Acer has started shipping its WiFi-enabled Chromebook at US$349.00. A 3G model will follow. By Ian Scales
Acer has followed Samsung into the Chrome OS market with the slightly (no, very) boringly entitled AC700 laptop. However, Acer has gone for a more budget-priced approach, at US$349.00, than Samsung, a trend that must be continued if the Chrome OS computers are to find a viable niche.
Trying to sell a slimmed down computer that does less (just browsing, but does it cleverly) will only work if there's a real price break on the table as well (otherwise, why not buy a conventional netbook with a Chrome browser and have the option to run native applications?). At this price, and with time and volume kicking in to knock another US100 off the retail price, then the Chromebook might have a chance.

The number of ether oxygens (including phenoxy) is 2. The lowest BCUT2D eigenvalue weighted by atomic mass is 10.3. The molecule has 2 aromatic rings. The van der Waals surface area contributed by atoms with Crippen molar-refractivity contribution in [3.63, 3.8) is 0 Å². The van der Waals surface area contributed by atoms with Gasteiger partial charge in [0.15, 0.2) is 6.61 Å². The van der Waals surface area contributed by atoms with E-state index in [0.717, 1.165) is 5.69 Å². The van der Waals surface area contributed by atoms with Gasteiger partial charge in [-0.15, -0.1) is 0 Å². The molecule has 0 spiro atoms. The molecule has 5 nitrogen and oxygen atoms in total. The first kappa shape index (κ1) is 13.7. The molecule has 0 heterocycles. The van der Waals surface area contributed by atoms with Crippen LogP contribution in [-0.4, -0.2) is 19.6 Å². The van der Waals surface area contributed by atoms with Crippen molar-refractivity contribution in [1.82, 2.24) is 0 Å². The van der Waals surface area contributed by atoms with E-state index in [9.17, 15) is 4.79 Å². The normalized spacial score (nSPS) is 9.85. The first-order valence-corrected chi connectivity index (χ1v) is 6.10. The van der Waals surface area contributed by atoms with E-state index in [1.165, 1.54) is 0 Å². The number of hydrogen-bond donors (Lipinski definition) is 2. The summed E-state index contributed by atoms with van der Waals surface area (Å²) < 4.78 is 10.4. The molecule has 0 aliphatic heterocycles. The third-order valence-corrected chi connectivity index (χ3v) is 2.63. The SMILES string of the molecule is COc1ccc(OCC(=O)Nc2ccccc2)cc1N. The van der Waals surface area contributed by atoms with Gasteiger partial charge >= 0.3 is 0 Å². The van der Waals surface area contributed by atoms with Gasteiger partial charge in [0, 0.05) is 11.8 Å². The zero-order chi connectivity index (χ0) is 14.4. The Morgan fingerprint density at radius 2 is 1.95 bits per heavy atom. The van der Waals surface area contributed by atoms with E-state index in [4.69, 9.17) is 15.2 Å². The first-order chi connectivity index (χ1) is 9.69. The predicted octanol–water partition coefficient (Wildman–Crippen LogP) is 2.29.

The AC700 has a 11.6-inch screen and runs Intel's Atom N570 netbook processor. This version is Wi-Fi only but an AC700 with 3G capabilities is being promised for mid-August in the US.
As well as pricing, there are a few advantages to the Chromebook approach. This example, for instance, boots up in around 10 seconds and can run for up to six hours with a six-cell battery - a big advantage for those of us used to a shoulder-sagging laptop which starts to demand AC power after an hour or two of use. It weighs around 1.34 kilograms (2.95 pounds) and is an inch thick.
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